Last summer, Israeli teen Yoav Madani was offered something most kids would jump at: an overseas trip with his family. But his response to the invite surprised his parents. “No thanks,” he said. “I’d rather go back to camp.” As it turns out, for the last three years, Yoav’s summer camp has been anything but ordinary. “Since I’m in camp with kids from 30 countries like Italy, Greece, America and England, it’s like I am going overseas,” said the 16-year-old from Netanya. Yuval’s experience is a microcosm of the broader goals of the Big Idea camps, where children from around the world get a taste of Israel’s culture of innovation.
For years, Jewish basketball aficionados have adored Tamir Goodman. The same can now be said for Jewish summer campers. Nicknamed the “Jewish Jordan” for the combination of his on-court prowess and his observance of Orthodox rituals, Goodman has spent his post-playing career as a coach and motivational speaker. One of his crowning achievements is founding a Jerusalem-based basketball camp in which campers receive expert instruction from professional players and soak up the spiritual vibrancy of the holy city. Initially, the program was only available for day campers. But in 2017, Goodman is expanding that vision to an overnight camp. “There’s something majestic about Jerusalem, it’s a city that unites,” Goodman says. “We’re excited to help [campers] reach their potential on and off the court and to connect them to Israel.”
It has been almost a year since Liz Stevens stood before a couple hundred people and delivered a eulogy for her father, Larry Stevens, who for nearly 50 years was the director of the summer camp he started in northern Michigan. His mourners spanned every phase of his work, from septuagenarian former campers to 20-something ex-counselors. Camp Walden, founded in 1960, drew its first campers from heavily Jewish neighborhoods in Detroit. Liz Stevens, decades later a camp director herself, reflects on a father-daughter legacy of camp leadership.
Colorado's Ramah of the Rockies after several years of planning and considering, invited more than 20 Jewish-Mexican campers, three counselors and Bet El spiritual leader Rabbi Leonel Levy to spend two weeks from July 20 to Aug. 2 at the camp, joining bunks, taking part in traditional camp activities and sharing some traditions of their own. The exchange program is part of an effort by the camp to build bridges between American and Mexican Jewish youth, writes reporter Maayan Jaffe-Hoffman.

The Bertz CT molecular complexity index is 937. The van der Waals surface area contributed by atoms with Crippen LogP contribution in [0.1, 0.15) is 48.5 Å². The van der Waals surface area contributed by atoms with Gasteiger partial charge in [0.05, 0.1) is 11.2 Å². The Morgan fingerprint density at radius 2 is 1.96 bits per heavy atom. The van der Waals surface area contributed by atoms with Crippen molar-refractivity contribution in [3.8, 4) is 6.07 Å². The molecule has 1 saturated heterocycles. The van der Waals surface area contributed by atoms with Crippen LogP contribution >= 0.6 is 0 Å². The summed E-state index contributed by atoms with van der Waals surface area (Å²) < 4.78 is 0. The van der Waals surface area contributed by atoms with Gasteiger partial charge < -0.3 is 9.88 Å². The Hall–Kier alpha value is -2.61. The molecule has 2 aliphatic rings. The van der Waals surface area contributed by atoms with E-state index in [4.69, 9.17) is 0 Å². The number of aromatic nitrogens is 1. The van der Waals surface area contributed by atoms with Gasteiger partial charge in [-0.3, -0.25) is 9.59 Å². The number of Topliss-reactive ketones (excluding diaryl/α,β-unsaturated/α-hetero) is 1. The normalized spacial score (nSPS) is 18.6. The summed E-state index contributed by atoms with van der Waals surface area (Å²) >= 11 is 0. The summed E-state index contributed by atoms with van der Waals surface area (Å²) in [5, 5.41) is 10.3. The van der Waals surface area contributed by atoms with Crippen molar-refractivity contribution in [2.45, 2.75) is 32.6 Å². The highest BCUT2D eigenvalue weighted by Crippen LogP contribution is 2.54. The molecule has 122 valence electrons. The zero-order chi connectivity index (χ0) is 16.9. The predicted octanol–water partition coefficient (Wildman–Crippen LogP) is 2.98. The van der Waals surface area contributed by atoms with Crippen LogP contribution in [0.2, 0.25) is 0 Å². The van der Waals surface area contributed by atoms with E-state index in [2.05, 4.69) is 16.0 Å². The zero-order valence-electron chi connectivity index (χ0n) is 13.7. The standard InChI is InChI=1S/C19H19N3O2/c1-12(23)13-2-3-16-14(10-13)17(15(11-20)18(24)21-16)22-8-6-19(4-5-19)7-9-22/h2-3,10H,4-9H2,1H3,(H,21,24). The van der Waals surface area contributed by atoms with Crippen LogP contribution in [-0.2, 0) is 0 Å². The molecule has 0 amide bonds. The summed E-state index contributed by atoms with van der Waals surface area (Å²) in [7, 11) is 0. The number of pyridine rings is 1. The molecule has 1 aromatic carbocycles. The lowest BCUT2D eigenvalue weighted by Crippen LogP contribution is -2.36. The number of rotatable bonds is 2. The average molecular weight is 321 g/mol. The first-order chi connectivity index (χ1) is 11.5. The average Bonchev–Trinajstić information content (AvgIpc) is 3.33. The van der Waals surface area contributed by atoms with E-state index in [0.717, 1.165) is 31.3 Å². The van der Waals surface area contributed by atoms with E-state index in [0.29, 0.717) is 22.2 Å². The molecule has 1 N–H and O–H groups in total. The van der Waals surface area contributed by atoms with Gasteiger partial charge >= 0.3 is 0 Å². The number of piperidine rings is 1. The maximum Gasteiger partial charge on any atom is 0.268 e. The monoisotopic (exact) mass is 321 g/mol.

Growing up, the fact that Jewish author and nutritionist Dawn Lerman preferred fresh seafood and vegetables to soggy SpaghettiO’s for dinner somehow irked her mother, making her feel unappreciated and angered. Lerman was not your typical kid, and her parents—a 450-pound dad and a flamboyant stage mom—were not your typical parents. The combination of their unique quirks and habits was often toxic and unsettling. So for Lerman, the thought of going to overnight camp, where she wouldn’t need to worry about what diet her dad was on or if she would have enough money for food, was a welcome relief. Yes, she actually went to summer camp not for the activities, but for the food. Lerman reflects on her camp experience and provides a recipe for fruit-infused bug juice.
Scott Michaud is a hard-working lawyer 51 weeks out of the year. But for that final week, the 58-year-old is more at home on the trail than in a courtroom. “It was my daughter’s idea,” says Michaud, who splits his time between homes in Colorado and Florida. “She told me, ‘Dad, you need to go to overnight camp.’” Since his children had been Ramah campers, the adult camp at Ramah of the Rockies outside Denver seemed like a good choice. “I’m a lawyer, but these are billable hours for my life,” he says. With some 10 million kids packed off to overnight camp each summer, lugging duffels crammed with bug repellant, sunscreen, granola bars, baseball caps, and t-shirts, some anonymous genius must have taken one look at today’s tightly wound adults and prescribed a cure: that same brand of getaway filled with walks and whittling, singing, and s’mores. “To me, camp is Jewish. It’s Jewish in that sense of community we need more and more of as we age...It’s something grown-ups need as much or more than kids do,” says Tammi Leader Fuller, who runs Campowerment for women at Florida’s Camp Shalom.
Every summer has a story, and the best stories often happen in Israel. Whether it’s through Ramah, NCSY, NFTY, the Jewish Agency for Israel, Birthright, your local synagogue, or plenty of other trip providers, a summer in Israel can mean a lifetime of memories for Jewish teenagers. But what happens to those memories of sunrise of at Masada, floating in the Dead Sea, hiking the springs of Ein Gedi, or taking a camel ride through the Negev desert when there is a heightened security situation, Palestinian intifada, or war in Israel? Amy Cooper—national associate director of Conservative Judaism’s Ramah Commission camping arm—says the itinerary might change, but the trip goes on. “The kids have been hearing about this Israel experience since they started camp, whether it be day camp at [age] 5 or overnight camp at 8,” Cooper tells JNS.org. “We have never cancelled one of our trips during any summer, including any of the recent intifadas.”